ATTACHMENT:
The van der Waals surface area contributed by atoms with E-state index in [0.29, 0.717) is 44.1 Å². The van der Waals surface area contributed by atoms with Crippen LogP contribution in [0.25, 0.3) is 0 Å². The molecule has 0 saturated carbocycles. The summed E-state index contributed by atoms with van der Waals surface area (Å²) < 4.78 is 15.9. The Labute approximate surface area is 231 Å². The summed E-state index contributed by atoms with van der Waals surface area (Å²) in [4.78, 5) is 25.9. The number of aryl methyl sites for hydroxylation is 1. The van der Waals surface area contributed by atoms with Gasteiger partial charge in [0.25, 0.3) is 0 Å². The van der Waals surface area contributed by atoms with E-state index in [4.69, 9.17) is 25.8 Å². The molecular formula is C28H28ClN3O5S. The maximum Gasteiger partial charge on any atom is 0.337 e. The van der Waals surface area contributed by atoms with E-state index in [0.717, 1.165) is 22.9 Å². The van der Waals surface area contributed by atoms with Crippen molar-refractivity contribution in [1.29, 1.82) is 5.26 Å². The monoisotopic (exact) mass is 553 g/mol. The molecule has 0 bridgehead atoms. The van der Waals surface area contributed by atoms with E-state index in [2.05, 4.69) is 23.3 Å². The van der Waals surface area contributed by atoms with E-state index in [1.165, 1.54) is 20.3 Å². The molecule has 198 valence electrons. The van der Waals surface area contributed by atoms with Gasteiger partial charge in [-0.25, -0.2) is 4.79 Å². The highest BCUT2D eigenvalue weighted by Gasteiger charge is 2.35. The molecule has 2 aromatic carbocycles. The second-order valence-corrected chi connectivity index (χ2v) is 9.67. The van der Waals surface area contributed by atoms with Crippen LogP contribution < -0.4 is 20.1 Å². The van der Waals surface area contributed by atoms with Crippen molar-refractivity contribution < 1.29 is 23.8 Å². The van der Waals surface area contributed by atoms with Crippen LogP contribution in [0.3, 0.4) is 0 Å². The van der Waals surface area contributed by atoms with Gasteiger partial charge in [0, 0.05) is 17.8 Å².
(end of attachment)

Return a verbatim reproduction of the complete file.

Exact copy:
The van der Waals surface area contributed by atoms with E-state index in [0.29, 0.717) is 44.1 Å². The van der Waals surface area contributed by atoms with Crippen LogP contribution in [0.25, 0.3) is 0 Å². The molecule has 0 saturated carbocycles. The summed E-state index contributed by atoms with van der Waals surface area (Å²) < 4.78 is 15.9. The Labute approximate surface area is 231 Å². The summed E-state index contributed by atoms with van der Waals surface area (Å²) in [4.78, 5) is 25.9. The number of aryl methyl sites for hydroxylation is 1. The van der Waals surface area contributed by atoms with Gasteiger partial charge in [0.25, 0.3) is 0 Å². The van der Waals surface area contributed by atoms with E-state index in [4.69, 9.17) is 25.8 Å². The molecular formula is C28H28ClN3O5S. The maximum Gasteiger partial charge on any atom is 0.337 e. The van der Waals surface area contributed by atoms with E-state index in [0.717, 1.165) is 22.9 Å². The van der Waals surface area contributed by atoms with Crippen molar-refractivity contribution in [1.29, 1.82) is 5.26 Å². The monoisotopic (exact) mass is 553 g/mol. The molecule has 0 bridgehead atoms. The van der Waals surface area contributed by atoms with E-state index in [2.05, 4.69) is 23.3 Å². The van der Waals surface area contributed by atoms with E-state index in [1.165, 1.54) is 20.3 Å². The molecule has 198 valence electrons. The van der Waals surface area contributed by atoms with Gasteiger partial charge in [-0.25, -0.2) is 4.79 Å². The highest BCUT2D eigenvalue weighted by Gasteiger charge is 2.35. The molecule has 2 aromatic carbocycles. The second-order valence-corrected chi connectivity index (χ2v) is 9.67. The van der Waals surface area contributed by atoms with Crippen LogP contribution < -0.4 is 20.1 Å². The van der Waals surface area contributed by atoms with Crippen molar-refractivity contribution < 1.29 is 23.8 Å². The van der Waals surface area contributed by atoms with Crippen LogP contribution in [0.3, 0.4) is 0 Å². The van der Waals surface area contributed by atoms with Gasteiger partial charge in [0, 0.05) is 17.8 Å².